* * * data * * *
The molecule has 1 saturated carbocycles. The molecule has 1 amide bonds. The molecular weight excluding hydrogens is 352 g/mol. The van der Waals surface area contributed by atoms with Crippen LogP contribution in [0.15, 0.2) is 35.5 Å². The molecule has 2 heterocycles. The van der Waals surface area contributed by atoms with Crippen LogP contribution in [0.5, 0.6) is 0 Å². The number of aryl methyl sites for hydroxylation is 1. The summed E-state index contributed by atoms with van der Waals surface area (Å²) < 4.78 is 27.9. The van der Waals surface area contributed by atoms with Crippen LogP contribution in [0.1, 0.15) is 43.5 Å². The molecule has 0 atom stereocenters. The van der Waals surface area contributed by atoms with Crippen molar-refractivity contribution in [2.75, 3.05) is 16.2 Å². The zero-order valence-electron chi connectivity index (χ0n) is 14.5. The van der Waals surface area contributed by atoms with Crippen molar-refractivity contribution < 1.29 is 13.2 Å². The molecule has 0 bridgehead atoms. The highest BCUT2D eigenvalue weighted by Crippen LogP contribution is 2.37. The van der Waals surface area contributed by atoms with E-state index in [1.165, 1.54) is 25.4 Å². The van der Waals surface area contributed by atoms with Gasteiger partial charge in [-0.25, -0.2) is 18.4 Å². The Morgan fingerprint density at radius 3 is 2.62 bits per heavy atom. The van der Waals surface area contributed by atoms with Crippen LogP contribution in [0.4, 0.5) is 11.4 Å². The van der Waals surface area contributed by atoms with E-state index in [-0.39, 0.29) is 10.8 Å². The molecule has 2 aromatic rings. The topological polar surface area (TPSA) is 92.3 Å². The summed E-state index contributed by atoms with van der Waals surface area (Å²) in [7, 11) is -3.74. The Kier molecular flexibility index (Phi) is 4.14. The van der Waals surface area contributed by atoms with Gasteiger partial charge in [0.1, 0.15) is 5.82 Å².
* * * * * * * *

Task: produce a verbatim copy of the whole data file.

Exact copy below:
The molecule has 1 saturated carbocycles. The molecule has 1 amide bonds. The molecular weight excluding hydrogens is 352 g/mol. The van der Waals surface area contributed by atoms with Crippen LogP contribution in [0.15, 0.2) is 35.5 Å². The molecule has 2 heterocycles. The van der Waals surface area contributed by atoms with Crippen LogP contribution in [0.5, 0.6) is 0 Å². The number of aryl methyl sites for hydroxylation is 1. The summed E-state index contributed by atoms with van der Waals surface area (Å²) < 4.78 is 27.9. The van der Waals surface area contributed by atoms with Crippen LogP contribution in [0.1, 0.15) is 43.5 Å². The molecule has 0 atom stereocenters. The van der Waals surface area contributed by atoms with Crippen molar-refractivity contribution in [2.75, 3.05) is 16.2 Å². The zero-order valence-electron chi connectivity index (χ0n) is 14.5. The van der Waals surface area contributed by atoms with Crippen molar-refractivity contribution < 1.29 is 13.2 Å². The molecule has 0 bridgehead atoms. The highest BCUT2D eigenvalue weighted by Crippen LogP contribution is 2.37. The van der Waals surface area contributed by atoms with E-state index in [1.165, 1.54) is 25.4 Å². The van der Waals surface area contributed by atoms with Gasteiger partial charge in [-0.25, -0.2) is 18.4 Å². The Morgan fingerprint density at radius 3 is 2.62 bits per heavy atom. The van der Waals surface area contributed by atoms with Crippen LogP contribution in [0.4, 0.5) is 11.4 Å². The van der Waals surface area contributed by atoms with E-state index in [-0.39, 0.29) is 10.8 Å². The molecule has 2 aromatic rings. The topological polar surface area (TPSA) is 92.3 Å². The summed E-state index contributed by atoms with van der Waals surface area (Å²) in [7, 11) is -3.74. The Kier molecular flexibility index (Phi) is 4.14. The van der Waals surface area contributed by atoms with Gasteiger partial charge in [0.1, 0.15) is 5.82 Å².